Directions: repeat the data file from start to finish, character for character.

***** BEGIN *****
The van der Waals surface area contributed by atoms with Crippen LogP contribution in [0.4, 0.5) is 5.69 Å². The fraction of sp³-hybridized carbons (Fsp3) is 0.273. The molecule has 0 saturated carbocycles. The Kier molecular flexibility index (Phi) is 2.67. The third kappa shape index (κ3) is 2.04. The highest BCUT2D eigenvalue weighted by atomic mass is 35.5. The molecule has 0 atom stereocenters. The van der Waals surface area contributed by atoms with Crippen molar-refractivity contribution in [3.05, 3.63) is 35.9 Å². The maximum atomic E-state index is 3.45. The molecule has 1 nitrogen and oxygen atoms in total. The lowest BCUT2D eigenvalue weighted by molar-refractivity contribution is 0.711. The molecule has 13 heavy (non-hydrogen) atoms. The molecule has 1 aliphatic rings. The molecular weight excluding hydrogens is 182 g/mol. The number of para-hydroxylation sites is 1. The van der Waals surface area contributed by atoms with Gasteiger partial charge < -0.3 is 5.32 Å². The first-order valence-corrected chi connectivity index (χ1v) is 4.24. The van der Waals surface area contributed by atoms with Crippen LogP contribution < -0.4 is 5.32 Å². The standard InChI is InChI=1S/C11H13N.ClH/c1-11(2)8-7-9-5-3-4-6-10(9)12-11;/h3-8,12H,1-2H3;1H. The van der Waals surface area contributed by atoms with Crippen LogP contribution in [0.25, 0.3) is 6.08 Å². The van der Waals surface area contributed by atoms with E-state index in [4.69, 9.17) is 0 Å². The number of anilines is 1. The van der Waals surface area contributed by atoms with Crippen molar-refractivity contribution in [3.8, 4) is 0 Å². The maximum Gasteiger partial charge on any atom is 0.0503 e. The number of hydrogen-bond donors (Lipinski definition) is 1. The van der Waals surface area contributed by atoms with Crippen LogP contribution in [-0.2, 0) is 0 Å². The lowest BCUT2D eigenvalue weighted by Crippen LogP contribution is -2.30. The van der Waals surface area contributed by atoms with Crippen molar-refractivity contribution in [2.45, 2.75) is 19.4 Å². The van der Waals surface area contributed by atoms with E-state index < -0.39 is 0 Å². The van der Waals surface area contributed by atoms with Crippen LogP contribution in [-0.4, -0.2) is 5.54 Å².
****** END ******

The van der Waals surface area contributed by atoms with Crippen LogP contribution in [0.4, 0.5) is 5.69 Å². The fraction of sp³-hybridized carbons (Fsp3) is 0.273. The molecule has 0 saturated carbocycles. The Kier molecular flexibility index (Phi) is 2.67. The third kappa shape index (κ3) is 2.04. The highest BCUT2D eigenvalue weighted by atomic mass is 35.5. The molecule has 0 atom stereocenters. The van der Waals surface area contributed by atoms with Crippen molar-refractivity contribution in [3.05, 3.63) is 35.9 Å². The maximum atomic E-state index is 3.45. The molecule has 1 nitrogen and oxygen atoms in total. The lowest BCUT2D eigenvalue weighted by molar-refractivity contribution is 0.711. The molecule has 13 heavy (non-hydrogen) atoms. The molecule has 1 aliphatic rings. The molecular weight excluding hydrogens is 182 g/mol. The number of para-hydroxylation sites is 1. The van der Waals surface area contributed by atoms with Gasteiger partial charge < -0.3 is 5.32 Å². The first-order valence-corrected chi connectivity index (χ1v) is 4.24. The van der Waals surface area contributed by atoms with Crippen LogP contribution < -0.4 is 5.32 Å². The standard InChI is InChI=1S/C11H13N.ClH/c1-11(2)8-7-9-5-3-4-6-10(9)12-11;/h3-8,12H,1-2H3;1H. The van der Waals surface area contributed by atoms with Crippen LogP contribution in [0.25, 0.3) is 6.08 Å². The van der Waals surface area contributed by atoms with E-state index in [4.69, 9.17) is 0 Å². The number of anilines is 1. The van der Waals surface area contributed by atoms with Crippen molar-refractivity contribution in [3.8, 4) is 0 Å². The maximum Gasteiger partial charge on any atom is 0.0503 e. The number of hydrogen-bond donors (Lipinski definition) is 1. The van der Waals surface area contributed by atoms with Crippen LogP contribution in [-0.2, 0) is 0 Å². The lowest BCUT2D eigenvalue weighted by Crippen LogP contribution is -2.30. The van der Waals surface area contributed by atoms with Crippen molar-refractivity contribution in [2.45, 2.75) is 19.4 Å². The van der Waals surface area contributed by atoms with E-state index < -0.39 is 0 Å². The van der Waals surface area contributed by atoms with Crippen LogP contribution in [-0.4, -0.2) is 5.54 Å².